The Designer version is mainly distinguished by having the Designer Tool (for drawing original designs, customising designs and saving your designs online to your account). It has a good range of features but doesn’t have the glass swatches to help with colour decisions. Nor does it have the glass estimate tool that the Pro version has, leaving you to guess the correct amount of glass you need.

And the Pro version has all the above and adds the colouring feature that lets you fill in your pattern’s pieces with images of real material so you can see how it will look.

All three tiers are monthly or annual subscriptions. I have the Annual as it works out cheaper.

I get a small % if you click through from this page and purchase it. As I hope you know by now, I’m not going to be recommending things I don’t find tip top and incredibly useful. Thanks for your support.

Stained Glass Software – Questions And Answers

A while back Patrick (the developer of Online Rapid Resizer) kindly did a Q+A in my private members group. Here are some of the questions and answers. This was a while back and the software has evolved and improved since then.

Q. Can the program be set for the thickness of foil and pattern lines? If so, how?

Yes, in the step where you enter a size, there’s a Lines option below. You can opt to simply keep lines smooth as they’re enlarged. Or you can set the line width. If your design is from an image file — not from a vector file such as SVG or from Rapid Resizer’s word stencil maker or drawing tools — it has to vectorized (aka auto-traced). Rapid Resizer does this automatically but tracing can distort your design. So the quality of the result varies, depending mainly on the detail and clarity of the image.

Q. I have a project that I found in a book that you can make copies from. When I make the size copies that I need, the lead lines go from a usable size to lines that are 1/2″ in width. Is there any way I can enlarge the pattern but keep the lead lines at 1/16″?

See above for the Rapid Resizer Online solution. Regarding alternatives, I’m not aware of a free simple design tool that includes centre line auto-tracing. Free programs such as Inkscape can outline trace (like the line smoothing option in Rapid Resizer) but to control the line width, you want to center-line trace and then set the thickness of the resulting centre-lines.

Q. Can we merge two or three designs into one and obtain one thickness of the line at the end? . Can we play with the lines before the final print?

This feature is included even in the Basic version of Rapid Resizer Online.

Q.When I scan a pattern that needs tweaking, does the program suggest lines or is that something I need to work out myself ?

Not yet but that’s an interesting idea.

Q. I was told that if you scan or upload a picture, the software will convert the pic to a pattern. Do I understand this correctly?

The software uses a few tricks to convert a photo to a rough line drawing. It’s not magical but it’s helpful in cases where there’s a good contrast between the object of interest and the background and the image isn’t too busy. At the least, it can give you a good starting point from which you can just erase or add lines. You can download the image to customize in a program you already have. Or you can use Rapid Resizer’s Designer to erase and draw on it then print full size.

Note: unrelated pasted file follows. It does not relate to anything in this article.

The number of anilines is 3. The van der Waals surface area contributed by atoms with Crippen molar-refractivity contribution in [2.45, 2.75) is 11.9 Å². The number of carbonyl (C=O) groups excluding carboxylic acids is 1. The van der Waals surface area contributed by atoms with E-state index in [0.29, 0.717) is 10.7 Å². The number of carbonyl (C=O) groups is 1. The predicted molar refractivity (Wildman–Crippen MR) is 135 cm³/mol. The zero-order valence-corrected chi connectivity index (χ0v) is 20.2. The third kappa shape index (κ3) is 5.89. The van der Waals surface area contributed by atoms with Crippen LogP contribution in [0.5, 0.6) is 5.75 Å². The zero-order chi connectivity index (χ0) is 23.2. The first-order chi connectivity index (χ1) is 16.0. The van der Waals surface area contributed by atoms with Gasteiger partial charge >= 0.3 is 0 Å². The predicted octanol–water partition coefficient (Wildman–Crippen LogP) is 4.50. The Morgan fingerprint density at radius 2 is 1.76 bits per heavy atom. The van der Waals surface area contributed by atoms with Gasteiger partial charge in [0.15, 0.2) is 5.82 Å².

Q. Does the program assess a pattern we might design for pieces that may be too small to cut or impossible cuts or construction weak points such as a horizontal line that crosses the entire width?

That would be a brilliant feature, but unfortunately, it doesn’t have anything like that.

Q. Does the current program give the user a method to indicate design features such as where false lead lines might go or placement of hooks or placement of something to be attached to the surface of the glass after assembly?

The drawing tools in Rapid Resizer Online are simple so aside from dashed and dotted line types to draw with, there’s nothing specially intended for adding notes or marks to the design.

Q. A customer has given me his company logo and the target size for the sign. Can I put this information and have the spacing between the letters be figured out by RR?

Rapid Resizer can’t selectively resize regions of a design. Sounds like the text needs to be repositioned while preserving other elements of the design, which is really more of a design than an enlargement job. Ideally, you have a Photoshop or other vector form of the logo and you or a graphic designer can change the layout.

Q. When enlarging a pattern do I just type in a size and the program does the rest?  I have enlarged patterns before (not with your program) and the pattern had been distorted. What can I expect from Rapid Resizer?

Yes, you usually just type in a size, maybe set a few other options, and you get a full size PDF of your design. If you’re asking about the distortion that usually occurs when extremely enlarging an image, see my answer to the first question.

Q. I scanned a purchased pattern into your system and was able to remove some very busy looking sky, and to draw a new sky in with no problems other than my lines being sloppy (I’ve never used a drawing program). My pattern is of a Blue Heron standing in water with sun in background. I want to cut and paste the bird, and to enlarge it a bit. Is there a way to do this?

Unfortunately, it doesn’t yet support cutting & pasting out of an image in a design. The workaround would be to crop it. After you crop it and get to the sizing step again, that copy is saved to your account. Then you could go back to drawing your main design, click on the button at the top left and add that cropped piece into your design.

Q. What are some of the features you’re most excited about?
  • The fact that Rapid Resizer is a website so it runs on everything: Windows, Macs, tablets, even phones
  • The enlarging tools are top class and it’s great for quickly customizing existing designs
  • There’s a variety of quick design making tools; word design maker, 1000s of symbols, picture to stencil and celtic knot designer
Q. If all my work is done on your website, do I save my work to my Mac or iPad or does it stay resident with your site?
The Designer and Pro versions save your designs online as a convenience. But with any version, there’s a Download button so you can save designs to your Mac or iPad.
Q. May I save my pattern as a .jpg so I can get it printed full size, say 24″ x 36″, at a print shop?

Yes, you can download designs as PNG (similar to JPG) or SVG.

Q. Can we give any size we want for a pattern?

There’s something like a 200-page limit, though as a practical matter a design can get pretty ugly at larger sizes. The more detailed (in terms of pixels) the original file, the better the result.

There’s an article here to help you price your stained glass work

Here are some more design and pattern related posts for you